What drew you to Cixi? “When I was researching on Swans, I realized she was the person who abolished foot-binding.” As described in that book, Jung’s grandmother was subjected to foot-binding. “And I was surprised. Because Cixi’s image was of a cruel despot, an image that she has even to this day, inside and outside of China.”
So how did she manage to research this book, when all of the archives are kept tightly under wraps? Well, she was helped by insiders smuggling documents out of China, she says. “Archivists have photocopied and compiled them. In my house, I have 120 volumes of imperial decrees. It’s a lot of work.” She leans forward with her plastic toothpick. “Excuse me, I’d like to try another mushroom.”
“I’m not a big fan,” I say.
“You don’t know what you’re missing.”
In Jung, there’s a quiet delight in all that is liberated outside of the cruel regimes she was brought up under. It’s the little squidgy things in life, like chili-soaked mushrooms, that bring the mischievous smirk to her lips.
Before writing, Jung was a jobbing electrician, hooking up villages all over the region. She was also a ‘barefoot doctor’—a doctor with training but little footwear. “Because on the paddy fields, shoes were too precious to be worn,” she says, giggling.
She wrote her first poem in 1968, when she was 16, she says, and her eyes slide up to the left as distant plates clink. “I was lying in bed with my poem when the red guards came to raid our flat, so I had to rush to the toilet and tear up my poem and flush it.”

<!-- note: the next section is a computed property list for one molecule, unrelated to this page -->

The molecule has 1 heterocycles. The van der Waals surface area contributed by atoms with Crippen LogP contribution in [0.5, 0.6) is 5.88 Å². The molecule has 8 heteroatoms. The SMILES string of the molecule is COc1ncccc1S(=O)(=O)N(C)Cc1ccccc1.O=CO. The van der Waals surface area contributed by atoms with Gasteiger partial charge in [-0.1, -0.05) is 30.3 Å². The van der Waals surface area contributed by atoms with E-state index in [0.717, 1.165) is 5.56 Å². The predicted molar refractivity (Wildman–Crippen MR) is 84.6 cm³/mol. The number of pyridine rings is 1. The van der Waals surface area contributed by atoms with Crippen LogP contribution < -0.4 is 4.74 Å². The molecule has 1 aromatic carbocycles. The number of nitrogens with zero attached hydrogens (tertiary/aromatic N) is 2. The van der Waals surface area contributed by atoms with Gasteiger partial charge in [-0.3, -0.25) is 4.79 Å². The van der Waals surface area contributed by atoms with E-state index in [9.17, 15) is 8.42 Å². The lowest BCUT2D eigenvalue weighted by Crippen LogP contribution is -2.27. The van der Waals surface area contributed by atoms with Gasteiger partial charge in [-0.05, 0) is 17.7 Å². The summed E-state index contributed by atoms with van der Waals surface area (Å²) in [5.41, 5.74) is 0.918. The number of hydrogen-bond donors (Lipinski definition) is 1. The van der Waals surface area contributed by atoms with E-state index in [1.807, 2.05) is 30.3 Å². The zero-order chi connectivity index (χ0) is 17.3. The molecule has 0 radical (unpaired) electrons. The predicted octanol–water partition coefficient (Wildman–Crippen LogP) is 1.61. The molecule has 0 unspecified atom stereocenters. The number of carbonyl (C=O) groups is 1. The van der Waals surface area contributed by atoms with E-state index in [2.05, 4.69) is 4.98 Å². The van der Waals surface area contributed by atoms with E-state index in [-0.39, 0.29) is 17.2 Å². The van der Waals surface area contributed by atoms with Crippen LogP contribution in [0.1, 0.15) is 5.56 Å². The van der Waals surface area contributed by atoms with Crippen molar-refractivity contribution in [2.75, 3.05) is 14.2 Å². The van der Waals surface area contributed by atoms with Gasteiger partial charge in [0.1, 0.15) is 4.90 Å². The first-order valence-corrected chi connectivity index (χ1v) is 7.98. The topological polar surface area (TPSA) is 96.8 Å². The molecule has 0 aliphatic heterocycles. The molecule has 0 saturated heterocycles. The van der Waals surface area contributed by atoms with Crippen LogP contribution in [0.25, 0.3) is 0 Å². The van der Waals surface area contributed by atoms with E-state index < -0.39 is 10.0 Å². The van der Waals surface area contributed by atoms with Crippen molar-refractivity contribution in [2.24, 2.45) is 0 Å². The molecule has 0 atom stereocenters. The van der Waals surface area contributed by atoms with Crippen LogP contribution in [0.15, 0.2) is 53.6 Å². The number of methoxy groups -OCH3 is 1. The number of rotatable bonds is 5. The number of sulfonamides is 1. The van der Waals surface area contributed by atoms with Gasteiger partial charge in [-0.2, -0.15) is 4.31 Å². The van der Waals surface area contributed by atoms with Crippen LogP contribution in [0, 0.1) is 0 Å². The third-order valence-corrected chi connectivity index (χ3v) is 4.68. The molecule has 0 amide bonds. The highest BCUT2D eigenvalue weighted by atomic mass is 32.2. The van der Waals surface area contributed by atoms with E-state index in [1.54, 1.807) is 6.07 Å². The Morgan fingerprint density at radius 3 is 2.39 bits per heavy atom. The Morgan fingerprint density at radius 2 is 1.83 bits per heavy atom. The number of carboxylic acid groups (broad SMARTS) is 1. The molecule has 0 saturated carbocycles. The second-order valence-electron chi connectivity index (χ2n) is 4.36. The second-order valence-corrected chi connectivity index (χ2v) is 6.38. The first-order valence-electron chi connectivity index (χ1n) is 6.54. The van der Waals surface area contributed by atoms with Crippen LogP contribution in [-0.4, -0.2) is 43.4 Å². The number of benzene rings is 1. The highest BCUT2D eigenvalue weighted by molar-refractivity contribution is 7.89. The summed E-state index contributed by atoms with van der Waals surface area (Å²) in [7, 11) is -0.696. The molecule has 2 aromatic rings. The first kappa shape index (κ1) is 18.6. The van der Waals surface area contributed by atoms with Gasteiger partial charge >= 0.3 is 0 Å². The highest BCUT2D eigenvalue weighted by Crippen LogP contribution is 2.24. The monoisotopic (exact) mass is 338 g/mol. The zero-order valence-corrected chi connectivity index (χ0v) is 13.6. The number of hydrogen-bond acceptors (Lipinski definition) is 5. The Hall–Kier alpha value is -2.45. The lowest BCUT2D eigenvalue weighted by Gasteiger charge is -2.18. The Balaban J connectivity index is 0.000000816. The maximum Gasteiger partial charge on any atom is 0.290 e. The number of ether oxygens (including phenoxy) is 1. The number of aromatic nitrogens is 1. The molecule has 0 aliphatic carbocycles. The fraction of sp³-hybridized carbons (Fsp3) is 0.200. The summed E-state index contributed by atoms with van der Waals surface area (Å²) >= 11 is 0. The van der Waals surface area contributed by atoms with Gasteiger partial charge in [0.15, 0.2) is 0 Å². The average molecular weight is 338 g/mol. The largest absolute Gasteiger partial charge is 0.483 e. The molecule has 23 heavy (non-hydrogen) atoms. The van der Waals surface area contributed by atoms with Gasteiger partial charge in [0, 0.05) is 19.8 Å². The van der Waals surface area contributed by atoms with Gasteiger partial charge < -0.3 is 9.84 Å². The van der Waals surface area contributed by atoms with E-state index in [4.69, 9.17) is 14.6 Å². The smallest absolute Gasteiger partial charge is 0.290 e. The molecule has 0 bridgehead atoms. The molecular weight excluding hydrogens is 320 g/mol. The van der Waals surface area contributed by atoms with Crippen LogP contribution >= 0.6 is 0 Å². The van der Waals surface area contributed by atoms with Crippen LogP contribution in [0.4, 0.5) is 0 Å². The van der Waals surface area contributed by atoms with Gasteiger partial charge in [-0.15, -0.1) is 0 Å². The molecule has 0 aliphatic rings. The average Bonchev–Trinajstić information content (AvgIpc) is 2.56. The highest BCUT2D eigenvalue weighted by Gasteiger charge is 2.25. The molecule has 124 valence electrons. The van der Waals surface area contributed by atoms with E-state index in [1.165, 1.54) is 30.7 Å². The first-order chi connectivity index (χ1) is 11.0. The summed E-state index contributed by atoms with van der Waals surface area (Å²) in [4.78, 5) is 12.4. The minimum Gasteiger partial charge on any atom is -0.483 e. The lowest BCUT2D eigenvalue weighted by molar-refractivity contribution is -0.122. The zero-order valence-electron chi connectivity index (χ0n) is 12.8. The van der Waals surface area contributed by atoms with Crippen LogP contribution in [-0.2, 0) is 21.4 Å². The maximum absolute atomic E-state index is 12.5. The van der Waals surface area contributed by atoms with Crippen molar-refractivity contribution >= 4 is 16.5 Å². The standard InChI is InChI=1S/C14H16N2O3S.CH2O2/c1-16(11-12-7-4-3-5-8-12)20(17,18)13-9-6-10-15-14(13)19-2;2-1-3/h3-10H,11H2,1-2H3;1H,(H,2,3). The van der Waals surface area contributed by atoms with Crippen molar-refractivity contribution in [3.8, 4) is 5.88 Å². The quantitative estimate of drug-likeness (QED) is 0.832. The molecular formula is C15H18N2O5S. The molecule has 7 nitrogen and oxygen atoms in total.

She was allowed to leave China on scholarship, but fear followed her across land and water.
“You must have been paranoid, with all those horror stories,” I say.
“Yes, but I wouldn’t call it paranoia. I’d call it well-founded fear,” she says, chuckling.
“London was like another planet, everything was new. In China, Mao banned flowers—in school we had to pull out all the flowers and the grass. They were condemned as bourgeois habits. Mao was more extreme than other tyrants.
“The first time I was allowed out, we went with a couple people. We had to go out in groups; we must have looked quite a sight in our blue Mao suits! I went straight to Hyde Park that first day out. I was mad with joy, seeing all the trees and flowers. London has never lost its attraction. It’s magic. Even the weather. I love the sun behind rainy clouds, which gives them a special, soft feel.”
How does your day look, from when you get up and start working?
“I love my own routine—of getting up at my own time, and not being woken by alarm clocks. It’s not like working on a novel—you don’t wait for inspiration. You work doggedly. Then John and I have lunch together.”